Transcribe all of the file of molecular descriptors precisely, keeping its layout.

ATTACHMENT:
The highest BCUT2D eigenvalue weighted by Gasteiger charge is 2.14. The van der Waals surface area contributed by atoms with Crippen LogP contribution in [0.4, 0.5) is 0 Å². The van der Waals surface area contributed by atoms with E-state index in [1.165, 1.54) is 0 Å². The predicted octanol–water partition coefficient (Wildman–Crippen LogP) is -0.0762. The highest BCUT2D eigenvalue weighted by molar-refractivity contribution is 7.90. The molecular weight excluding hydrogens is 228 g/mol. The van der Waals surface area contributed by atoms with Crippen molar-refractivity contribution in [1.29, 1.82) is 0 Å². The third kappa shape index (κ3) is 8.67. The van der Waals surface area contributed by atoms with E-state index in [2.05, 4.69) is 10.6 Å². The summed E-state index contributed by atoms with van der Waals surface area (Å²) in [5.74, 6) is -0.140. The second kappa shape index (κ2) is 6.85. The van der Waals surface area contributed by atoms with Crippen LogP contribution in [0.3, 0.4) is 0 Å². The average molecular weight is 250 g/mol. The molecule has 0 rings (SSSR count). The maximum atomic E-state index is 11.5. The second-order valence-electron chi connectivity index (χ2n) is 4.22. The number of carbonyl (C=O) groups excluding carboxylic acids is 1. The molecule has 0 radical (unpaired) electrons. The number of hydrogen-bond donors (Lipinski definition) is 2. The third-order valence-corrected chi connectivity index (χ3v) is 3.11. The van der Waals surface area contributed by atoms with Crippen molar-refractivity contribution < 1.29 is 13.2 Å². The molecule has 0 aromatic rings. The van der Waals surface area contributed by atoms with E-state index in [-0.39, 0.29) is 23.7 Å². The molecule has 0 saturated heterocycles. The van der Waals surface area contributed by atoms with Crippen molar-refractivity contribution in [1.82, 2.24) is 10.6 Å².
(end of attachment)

The highest BCUT2D eigenvalue weighted by Gasteiger charge is 2.14. The van der Waals surface area contributed by atoms with Crippen LogP contribution in [0.4, 0.5) is 0 Å². The van der Waals surface area contributed by atoms with E-state index in [1.165, 1.54) is 0 Å². The predicted octanol–water partition coefficient (Wildman–Crippen LogP) is -0.0762. The highest BCUT2D eigenvalue weighted by molar-refractivity contribution is 7.90. The molecular weight excluding hydrogens is 228 g/mol. The van der Waals surface area contributed by atoms with Crippen molar-refractivity contribution in [1.29, 1.82) is 0 Å². The third kappa shape index (κ3) is 8.67. The van der Waals surface area contributed by atoms with E-state index in [2.05, 4.69) is 10.6 Å². The summed E-state index contributed by atoms with van der Waals surface area (Å²) in [5.74, 6) is -0.140. The second kappa shape index (κ2) is 6.85. The van der Waals surface area contributed by atoms with Crippen LogP contribution in [0.3, 0.4) is 0 Å². The average molecular weight is 250 g/mol. The molecule has 0 rings (SSSR count). The maximum atomic E-state index is 11.5. The second-order valence-electron chi connectivity index (χ2n) is 4.22. The number of carbonyl (C=O) groups excluding carboxylic acids is 1. The molecule has 0 radical (unpaired) electrons. The number of hydrogen-bond donors (Lipinski definition) is 2. The third-order valence-corrected chi connectivity index (χ3v) is 3.11. The van der Waals surface area contributed by atoms with Crippen molar-refractivity contribution < 1.29 is 13.2 Å². The molecule has 0 aromatic rings. The van der Waals surface area contributed by atoms with E-state index in [-0.39, 0.29) is 23.7 Å². The molecule has 0 saturated heterocycles. The van der Waals surface area contributed by atoms with Crippen molar-refractivity contribution in [1.82, 2.24) is 10.6 Å².